April Folan intended on making just one Hardstark dress. Like the rest of her May68 line, it recalled the 1960s, a black number with a white collar that’s more Hayley Mills than Wednesday Addams. A touch of embroidery on the collar read SSDGM, meaning “Stay Sexy, Don’t Get Murdered,” a nod to the popular podcast My Favorite Murder, whose co-host, Georgia Hardstark, was the recipient of said dress.
Folan admits to “fangirl-ing” when Hardstark wore the creation at the Orpheum for a live taping earlier this year and gave May68 a shout-out from the stage. Then came the requests for more. Folan did a limited run of 100. But, that wasn’t enough to meet the demand. A second run of 50 sold out as well, and she plans release another batch of Hardstark dresses this December. A portion of the proceeds benefit End the Backlog, an organization working for rape kit reform.
Launched in late 2015, May68 puts a modern twist on ’60s style. The Hardstark dress has pockets. Tees and sweatshirts come with graphics that look like the title cards for James Bond flicks that were never made. Peep May68’s Instagram and you’ll find pics of mid-century style icons mixed with 21st century women dressed in Folan’s fashions.
We met for the interview at the Bob Baker Marionette Theater, where the designer was overseeing a May68 photo shoot a few weeks before the launch of her Winter 2018 collection. The puppet theater, which recently announced an upcoming move from its historic home, is one of Folan’s earliest memories. “That just changed my life and it’s so ingrained in my mind,” she says. “I’ve always been a big fan of the theater and I just think it’s one of the most epic and magical places in Los Angeles.” Her model, Lola Paja, is wearing the Natacha dress, based on a friend’s old uniform from a school in France. Amidst the charming puppets, Paja looks like a grown-up version of the children’s book character Madeline.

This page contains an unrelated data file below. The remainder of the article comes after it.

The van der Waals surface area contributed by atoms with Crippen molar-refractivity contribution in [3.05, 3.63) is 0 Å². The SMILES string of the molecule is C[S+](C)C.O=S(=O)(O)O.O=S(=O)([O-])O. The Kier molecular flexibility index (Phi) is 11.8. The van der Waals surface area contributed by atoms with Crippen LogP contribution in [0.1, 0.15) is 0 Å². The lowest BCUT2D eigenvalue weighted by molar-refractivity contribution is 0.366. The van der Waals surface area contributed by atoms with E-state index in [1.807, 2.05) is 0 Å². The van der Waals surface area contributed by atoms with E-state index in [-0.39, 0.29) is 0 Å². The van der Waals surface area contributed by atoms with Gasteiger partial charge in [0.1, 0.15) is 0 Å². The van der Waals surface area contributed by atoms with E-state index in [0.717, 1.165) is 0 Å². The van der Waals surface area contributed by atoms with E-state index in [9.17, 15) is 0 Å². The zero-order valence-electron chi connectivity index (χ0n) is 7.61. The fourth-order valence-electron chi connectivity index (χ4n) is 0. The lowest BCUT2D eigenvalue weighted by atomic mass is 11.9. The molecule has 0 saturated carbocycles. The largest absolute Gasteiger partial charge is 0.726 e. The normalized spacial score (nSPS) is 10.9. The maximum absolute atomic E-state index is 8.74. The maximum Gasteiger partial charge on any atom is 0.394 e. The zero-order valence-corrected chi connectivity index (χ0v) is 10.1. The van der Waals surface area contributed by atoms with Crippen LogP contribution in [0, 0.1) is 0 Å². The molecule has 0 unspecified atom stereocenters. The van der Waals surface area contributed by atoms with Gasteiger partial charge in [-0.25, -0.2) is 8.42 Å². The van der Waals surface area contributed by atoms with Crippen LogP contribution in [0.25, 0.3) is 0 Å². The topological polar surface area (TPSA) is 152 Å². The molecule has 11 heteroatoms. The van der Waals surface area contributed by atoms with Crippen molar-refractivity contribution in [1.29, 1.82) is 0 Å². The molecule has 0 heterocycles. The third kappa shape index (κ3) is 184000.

Folan, who grew up in Whittier, developed her style in the Los Angeles club scene of the early ’00s. Beginning in her late teens, she would head out to parties where young people dressed in vintage finds and danced to a mix of ’60s rock and soul and more recent Britpop and indie tunes. “I remember being in awe,” says Folan. “These girls had fashion and confidence and they rocked and the clothes moved with them as they danced.” She’s still inspired by the style icons of the scene in the early ’00s. “I think about what those girls were wearing, what music they were listening to, how they were moving,” she says. “That all comes into play when I’m designing a collection.”
She spent years working in domestic production at various L.A.-based brands. So, when it was time to start her own line, Folan opted to keep it local. “I built relationships with some of the contractors that I’ve worked with for ten-plus years and they’ve become family to me,” she says. “So, if I’m going to start a business, it’s important for me to support all of the the other businesses that I’ve worked with for so long. It’s really kind of like, it takes a village. It’s really a group effort.”
May68 releases small runs of items and often makes use of upcycled materials. “I feel better about my pieces because I’m using stuff that otherwise would probably get thrown into a room and never touched,” Folan says, “and I’m making items out of that instead of encouraging more production of more stuff that sometimes goes untouched.”
Her personal story is in the clothing line as well. For the Winter 2017 collection, May68 released two unisex sweatshirts, GDLMX and LNDUK. The GDLMX sweatshirt is a nod to Guadalajara, where her family is from, with May 68’s logo written in a style that recalls the 1968 Mexico City Olympics and rendered in the colors of the Mexican flag. “When everybody thinks of Midcentury Modern, everybody thinks Scandinavian or whatever happened in England, those kinds of places,” says Folan, “but there was so much happening in Mexico too, especially around the time of the Olympics in ’68.” Meanwhile, the LNDUK sweatshirt, which uses Union Jack colors, is a nod to her husband, who is from the U.K.
May68 girls are everywhere, from the pages of old magazines to L.A. clubs to the designer herself. But the ultimate May68 girl may be Folan’s grandmother, a seamstress whose skill and style has been a major inspiration. “She made Halloween costumes for us,” she says. “She’s still very involved in sewing and growing up around that really influenced me and made me think about the ways clothes are made and made me want to design some of my own pieces.”
And Folan still looks to her grandmother when she works. She says, “Every time I’m in the process of developing a style, I always run it by my grandma.”
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